Total leukocyte, neutrophil, and lymphocyte counts
Values are mean ± standard deviation.
Propofol-ketorolac group, propofol-remifentanil anesthesia and postoperative ketorolac analgesia group; Sevo-fentanyl group, sevoflurane-remifentanil anesthesia and postoperative fentanyl analgesia group; PGroup × Time, P-value for the group × time interaction in the linear mixed model.
The baseline values were not different between the two groups. * P < 0.05 vs. before surgery.
Pain scores and additional analgesic requirements
Values are mean ± standard deviation or number.
Propofol-ketorolac group, propofol-remifentanil anesthesia and postoperative ketorolac analgesia group; Sevo-fentanyl group, sevoflurane-remifentanil anesthesia and postoperative fentanyl analgesia group; post-op, postoperative; Pain score, a numerical pain intensity scale (0 = no pain, 10 = the worst pain); (n)*, number of patients requiring analgesic drugs.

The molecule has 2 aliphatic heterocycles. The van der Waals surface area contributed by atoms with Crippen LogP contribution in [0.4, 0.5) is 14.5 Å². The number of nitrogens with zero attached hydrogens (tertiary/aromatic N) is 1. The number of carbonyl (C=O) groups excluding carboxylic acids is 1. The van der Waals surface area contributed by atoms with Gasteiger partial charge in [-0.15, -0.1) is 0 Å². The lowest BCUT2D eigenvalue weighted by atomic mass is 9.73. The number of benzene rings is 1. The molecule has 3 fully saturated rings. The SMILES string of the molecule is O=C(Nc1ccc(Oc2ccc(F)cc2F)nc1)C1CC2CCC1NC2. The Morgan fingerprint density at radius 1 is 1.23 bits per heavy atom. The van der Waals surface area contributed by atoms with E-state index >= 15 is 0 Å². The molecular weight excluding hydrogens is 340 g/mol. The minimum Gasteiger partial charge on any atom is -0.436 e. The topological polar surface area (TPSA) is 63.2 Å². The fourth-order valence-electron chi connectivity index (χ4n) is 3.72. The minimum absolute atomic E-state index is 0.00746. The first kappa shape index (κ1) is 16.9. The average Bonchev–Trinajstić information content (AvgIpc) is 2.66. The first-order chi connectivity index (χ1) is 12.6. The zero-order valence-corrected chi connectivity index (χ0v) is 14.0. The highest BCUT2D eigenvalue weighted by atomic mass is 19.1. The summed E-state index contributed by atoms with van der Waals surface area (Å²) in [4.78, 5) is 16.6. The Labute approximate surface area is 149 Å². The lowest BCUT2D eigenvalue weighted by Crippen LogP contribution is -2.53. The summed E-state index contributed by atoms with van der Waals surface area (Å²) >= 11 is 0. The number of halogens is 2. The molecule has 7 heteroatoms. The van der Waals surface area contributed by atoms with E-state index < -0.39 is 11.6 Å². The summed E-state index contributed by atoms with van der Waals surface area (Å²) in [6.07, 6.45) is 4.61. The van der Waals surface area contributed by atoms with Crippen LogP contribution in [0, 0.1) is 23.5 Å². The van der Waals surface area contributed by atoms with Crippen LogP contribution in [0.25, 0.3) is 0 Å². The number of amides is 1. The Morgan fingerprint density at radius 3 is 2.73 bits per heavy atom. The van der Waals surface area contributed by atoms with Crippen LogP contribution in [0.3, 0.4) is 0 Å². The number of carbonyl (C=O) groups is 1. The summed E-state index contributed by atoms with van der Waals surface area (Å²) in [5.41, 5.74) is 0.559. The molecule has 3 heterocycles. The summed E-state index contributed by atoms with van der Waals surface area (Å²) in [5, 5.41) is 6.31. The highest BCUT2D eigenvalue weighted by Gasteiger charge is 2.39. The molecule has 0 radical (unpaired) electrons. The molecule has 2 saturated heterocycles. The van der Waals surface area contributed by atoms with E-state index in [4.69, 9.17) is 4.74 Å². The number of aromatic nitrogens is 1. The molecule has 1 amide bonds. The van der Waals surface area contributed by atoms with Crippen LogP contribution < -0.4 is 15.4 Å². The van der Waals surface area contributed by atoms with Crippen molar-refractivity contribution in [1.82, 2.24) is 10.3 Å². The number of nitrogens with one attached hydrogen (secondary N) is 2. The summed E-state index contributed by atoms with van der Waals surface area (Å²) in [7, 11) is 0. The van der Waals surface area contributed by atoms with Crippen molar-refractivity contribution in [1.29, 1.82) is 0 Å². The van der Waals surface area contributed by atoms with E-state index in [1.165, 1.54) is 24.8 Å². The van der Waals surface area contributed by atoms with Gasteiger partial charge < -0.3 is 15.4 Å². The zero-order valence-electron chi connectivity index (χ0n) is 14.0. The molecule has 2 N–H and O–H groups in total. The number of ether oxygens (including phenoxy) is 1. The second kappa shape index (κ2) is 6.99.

Compelling clinical and experimental evidences have suggested that surgery and anesthesia cause a transient period of immunosuppression, which may encourage both the implantation of surgically disseminated neoplastic cells and the growth of existing micro-metastases [1, 2]. Anesthesia can interact with the immune system, facilitating or hindering tumor growth and metastasis. NK cells, CD3- CD56+ lymphocytes, have direct cellular cytotoxicity against tumor cells and act as the body's main defense against local tumor growth and metastasis.[1, 3] Patients diagnosed with breast cancer have inhibition and significantly lower levels of NKCC than do healthy patients. Furthermore, patients with more advanced breast cancer (stage 4) have an increased proportion of immature and non-cytotoxic NK cells in the blood than those with stage 1-3 .